Start thinking like a kid

Post written by Chris Spagnuolo. Follow Chris on Twitter 3 comments

image While I was flying out to San Jose this afternoon, I was re-reading Garr Reynolds’ new book Presentation Zen.  If you haven’t read this book yet, run and out and get it now.  It is the antidote to death by PowerPoint.  One thought that struck me for a second time in Garr’s book is the idea of the “beginner’s mind” or the child’s mind.  The beginner’s mind is a concept that comes to us from Zen teachings that, according to Garr, says “like a child, one who approaches life with a beginner’s mind is fresh, enthusiastic, and open to the vast possibilities of ideas and solutions before them”.  Garr goes on to expound that “when you approach a new challenge as a true beginner (even if you’re a seasoned adult), you need not be saddled with fear of failure or of making mistakes.”

We can do very well on our agile teams if we  approach our development tasks with the beginner’s mind.  Developers are, believe it or not, creative people.  If we all decided to think with a beginner’s mind about the solutions we develop, we might be able to create extraordinary software.  OK, maybe not always extraordinary, but we might provide innovative solutions that were unexpected.

We can learn even more by adopting the beginner’s mind when we approach how we work.  We should always be open to different ways of doing things and not be afraid to make mistakes.  In our agile practices, in our planning meetings, and in our retrospectives we should think like beginners about ways we can do things differently.  If we use the beginner’s mind, we can stop constraining ourselves to the “rules” of agile and really think about creative ways we can work better, smarter, and faster.

The opposite of the beginner’s mind is the expert’s mind.  If we approach things with the expert’s mind, we think we have all the answers and know the ways things ought to be done.  I believe the expert mind leads to “methodologies” and “processes” instead of practices.  The expert mind assumes that if we know the way things should be done, we can follow the stepwise recipe for success.  I think there is a contingent out there today in the development world that works using the expert mind.  They approach projects with a methodology and try to enforce strict processes to achieve success.  Follow the logical steps and you’ll deliver the product at the end.  You know what I’m referring to…we call it waterfall.  It comes from the expert mind that says that the path to success is predefined by years of experience.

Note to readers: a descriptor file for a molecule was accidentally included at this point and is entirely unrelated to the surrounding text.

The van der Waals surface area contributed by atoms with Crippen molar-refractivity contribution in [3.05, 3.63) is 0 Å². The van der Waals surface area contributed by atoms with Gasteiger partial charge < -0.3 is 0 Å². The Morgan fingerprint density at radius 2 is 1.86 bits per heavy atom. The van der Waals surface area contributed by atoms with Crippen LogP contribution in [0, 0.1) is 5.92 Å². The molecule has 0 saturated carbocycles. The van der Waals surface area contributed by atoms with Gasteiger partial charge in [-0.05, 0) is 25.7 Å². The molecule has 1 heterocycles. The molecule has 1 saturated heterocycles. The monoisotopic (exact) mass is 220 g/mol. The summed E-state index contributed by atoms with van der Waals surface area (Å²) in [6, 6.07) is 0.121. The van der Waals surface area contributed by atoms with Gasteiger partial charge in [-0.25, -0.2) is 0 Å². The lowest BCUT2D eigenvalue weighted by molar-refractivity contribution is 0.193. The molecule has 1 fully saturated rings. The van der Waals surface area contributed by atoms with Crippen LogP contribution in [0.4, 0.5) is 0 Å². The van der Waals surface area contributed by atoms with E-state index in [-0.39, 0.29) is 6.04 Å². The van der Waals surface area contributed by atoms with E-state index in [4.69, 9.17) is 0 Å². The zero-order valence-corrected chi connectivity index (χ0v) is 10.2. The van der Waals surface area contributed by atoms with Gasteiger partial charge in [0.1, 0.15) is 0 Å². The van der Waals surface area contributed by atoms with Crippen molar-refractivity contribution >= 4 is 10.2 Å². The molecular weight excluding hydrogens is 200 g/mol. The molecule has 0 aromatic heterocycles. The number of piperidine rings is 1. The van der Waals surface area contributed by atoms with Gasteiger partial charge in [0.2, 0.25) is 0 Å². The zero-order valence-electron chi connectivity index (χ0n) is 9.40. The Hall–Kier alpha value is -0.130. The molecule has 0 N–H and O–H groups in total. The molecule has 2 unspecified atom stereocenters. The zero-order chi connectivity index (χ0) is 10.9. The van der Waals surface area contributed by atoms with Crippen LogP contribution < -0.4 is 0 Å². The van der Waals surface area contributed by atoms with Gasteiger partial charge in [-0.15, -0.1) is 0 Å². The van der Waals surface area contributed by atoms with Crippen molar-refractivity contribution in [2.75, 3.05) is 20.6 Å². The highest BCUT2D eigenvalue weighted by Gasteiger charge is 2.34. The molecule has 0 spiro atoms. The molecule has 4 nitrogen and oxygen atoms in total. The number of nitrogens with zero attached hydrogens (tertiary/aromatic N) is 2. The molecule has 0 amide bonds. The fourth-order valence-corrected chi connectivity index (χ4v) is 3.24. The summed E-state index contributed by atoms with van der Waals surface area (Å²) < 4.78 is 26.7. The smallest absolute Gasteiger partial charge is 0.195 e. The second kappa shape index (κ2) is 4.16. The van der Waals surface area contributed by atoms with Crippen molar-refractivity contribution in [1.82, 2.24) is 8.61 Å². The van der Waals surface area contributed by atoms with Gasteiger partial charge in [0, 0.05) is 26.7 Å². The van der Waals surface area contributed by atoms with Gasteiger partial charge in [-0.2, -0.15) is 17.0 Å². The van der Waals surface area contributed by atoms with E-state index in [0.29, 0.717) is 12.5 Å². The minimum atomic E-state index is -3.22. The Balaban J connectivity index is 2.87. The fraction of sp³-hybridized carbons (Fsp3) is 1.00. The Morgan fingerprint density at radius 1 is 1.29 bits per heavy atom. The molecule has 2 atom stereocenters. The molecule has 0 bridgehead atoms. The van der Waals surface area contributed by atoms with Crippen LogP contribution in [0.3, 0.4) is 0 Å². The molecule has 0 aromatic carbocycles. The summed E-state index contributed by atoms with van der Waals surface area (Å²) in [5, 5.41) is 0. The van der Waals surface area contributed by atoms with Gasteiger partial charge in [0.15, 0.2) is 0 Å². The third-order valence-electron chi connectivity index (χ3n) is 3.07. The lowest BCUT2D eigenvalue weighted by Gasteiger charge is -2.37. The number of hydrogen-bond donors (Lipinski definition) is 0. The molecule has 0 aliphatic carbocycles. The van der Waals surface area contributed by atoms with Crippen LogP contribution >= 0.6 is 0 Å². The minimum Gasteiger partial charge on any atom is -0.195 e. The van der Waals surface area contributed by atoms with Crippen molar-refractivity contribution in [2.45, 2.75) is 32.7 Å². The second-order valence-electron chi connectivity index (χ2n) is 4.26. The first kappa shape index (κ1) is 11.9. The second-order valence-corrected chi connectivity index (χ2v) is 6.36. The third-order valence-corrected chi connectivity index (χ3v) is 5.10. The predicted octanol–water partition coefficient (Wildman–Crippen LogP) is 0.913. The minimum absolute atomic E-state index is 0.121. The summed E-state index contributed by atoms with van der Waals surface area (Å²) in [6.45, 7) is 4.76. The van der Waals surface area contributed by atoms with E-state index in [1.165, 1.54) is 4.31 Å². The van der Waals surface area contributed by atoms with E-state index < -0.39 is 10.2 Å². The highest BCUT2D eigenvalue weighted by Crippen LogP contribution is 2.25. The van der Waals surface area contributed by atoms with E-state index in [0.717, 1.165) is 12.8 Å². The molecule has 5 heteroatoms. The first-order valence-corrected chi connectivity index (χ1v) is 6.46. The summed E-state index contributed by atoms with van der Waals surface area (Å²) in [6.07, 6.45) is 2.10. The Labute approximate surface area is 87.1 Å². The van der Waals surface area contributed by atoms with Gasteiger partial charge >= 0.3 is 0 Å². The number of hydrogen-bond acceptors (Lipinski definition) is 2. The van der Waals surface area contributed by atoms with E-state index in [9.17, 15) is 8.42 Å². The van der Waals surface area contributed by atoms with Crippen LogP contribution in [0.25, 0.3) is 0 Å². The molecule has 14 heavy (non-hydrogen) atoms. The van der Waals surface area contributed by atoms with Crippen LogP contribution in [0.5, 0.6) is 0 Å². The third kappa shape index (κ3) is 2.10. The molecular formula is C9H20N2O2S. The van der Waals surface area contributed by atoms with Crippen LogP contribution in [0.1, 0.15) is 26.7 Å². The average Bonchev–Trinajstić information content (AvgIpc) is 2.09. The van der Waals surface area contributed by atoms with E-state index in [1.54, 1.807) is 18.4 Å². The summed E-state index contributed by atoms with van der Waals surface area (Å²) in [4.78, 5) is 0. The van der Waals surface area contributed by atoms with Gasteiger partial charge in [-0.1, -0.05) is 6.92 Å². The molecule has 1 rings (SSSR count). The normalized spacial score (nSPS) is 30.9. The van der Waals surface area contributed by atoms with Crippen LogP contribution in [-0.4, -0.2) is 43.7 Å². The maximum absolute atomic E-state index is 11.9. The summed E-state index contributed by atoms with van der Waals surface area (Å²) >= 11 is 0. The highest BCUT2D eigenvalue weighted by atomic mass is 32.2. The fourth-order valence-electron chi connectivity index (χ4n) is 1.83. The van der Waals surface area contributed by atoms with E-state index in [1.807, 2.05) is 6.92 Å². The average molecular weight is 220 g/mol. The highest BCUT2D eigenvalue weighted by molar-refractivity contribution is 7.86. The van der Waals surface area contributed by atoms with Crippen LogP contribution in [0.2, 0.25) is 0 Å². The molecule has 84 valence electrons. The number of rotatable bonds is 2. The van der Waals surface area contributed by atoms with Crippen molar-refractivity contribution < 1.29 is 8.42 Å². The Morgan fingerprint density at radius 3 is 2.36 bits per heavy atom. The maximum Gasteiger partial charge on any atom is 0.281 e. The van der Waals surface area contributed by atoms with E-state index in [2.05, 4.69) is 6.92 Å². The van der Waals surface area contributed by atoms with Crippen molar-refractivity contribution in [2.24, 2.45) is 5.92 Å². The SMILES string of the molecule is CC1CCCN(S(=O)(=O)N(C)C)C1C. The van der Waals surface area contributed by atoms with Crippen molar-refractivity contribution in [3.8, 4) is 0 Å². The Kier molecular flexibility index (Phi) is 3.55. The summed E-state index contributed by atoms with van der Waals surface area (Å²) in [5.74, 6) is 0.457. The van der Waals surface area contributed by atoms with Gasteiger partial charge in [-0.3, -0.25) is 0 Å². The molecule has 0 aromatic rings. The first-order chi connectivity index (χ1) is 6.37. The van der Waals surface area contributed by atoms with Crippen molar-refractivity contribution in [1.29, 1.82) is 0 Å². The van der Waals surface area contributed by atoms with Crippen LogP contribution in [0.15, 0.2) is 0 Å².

I personally believe that success depends on each agile team’s particular situation and the creative solutions those teams devise to complete their tasks and improve the way they work.  And, as I said earlier, this creativity relies upon adopting the beginner’s mind.  So go ahead…let go.  Let the child inside you help you and your team be the best (and most creative) you can be.

© Copyright 2007, ChrisSpagnuolo.com GeoScrum! by Chris Spagnuolo is licensed under a Creative Commons Attribution 3.0 United States License.

Share on Facebook
Post to Google Buzz
Bookmark this on Yahoo Bookmark
Share on FriendFeed
Bookmark this on Digg
Share on reddit
Share on LinkedIn
Share on StumbleUpon
Bookmark this on Delicious

  1. Act like a startup | said,

    [...] what comes to mind? Vision, focused vision. Energy, lots of energy. Small teams. No rules. The Beginner’s Mind. The Art of the Possible. Now, think about the huge, established, multinationals. What images do [...]

  2. Is improv the key to innovative teams? | Chris Spagnuolo's EdgeHopper said,

    [...] them on. They welcome and thrive on change. And they allow themselves to be changed. They have the beginner’s mind and are always able to learn and [...]

  3. Presentation Reboot | Chris Spagnuolo's EdgeHopper said,

    [...] we are all designers…we just don’t know it. He talked about the beautiful Zen idea of beginner’s mind and how we can use it to unleash our creativity. And by the way, if you’ve never heard [...]

Add A Comment


Creative Commons License
©2011 Edgehopper.com. Please don't copy me, it's bad karma.
Edgehopper by Chris Spagnuolo is licensed under a Creative Commons Attribution-Noncommercial-Share Alike 3.0 United States License.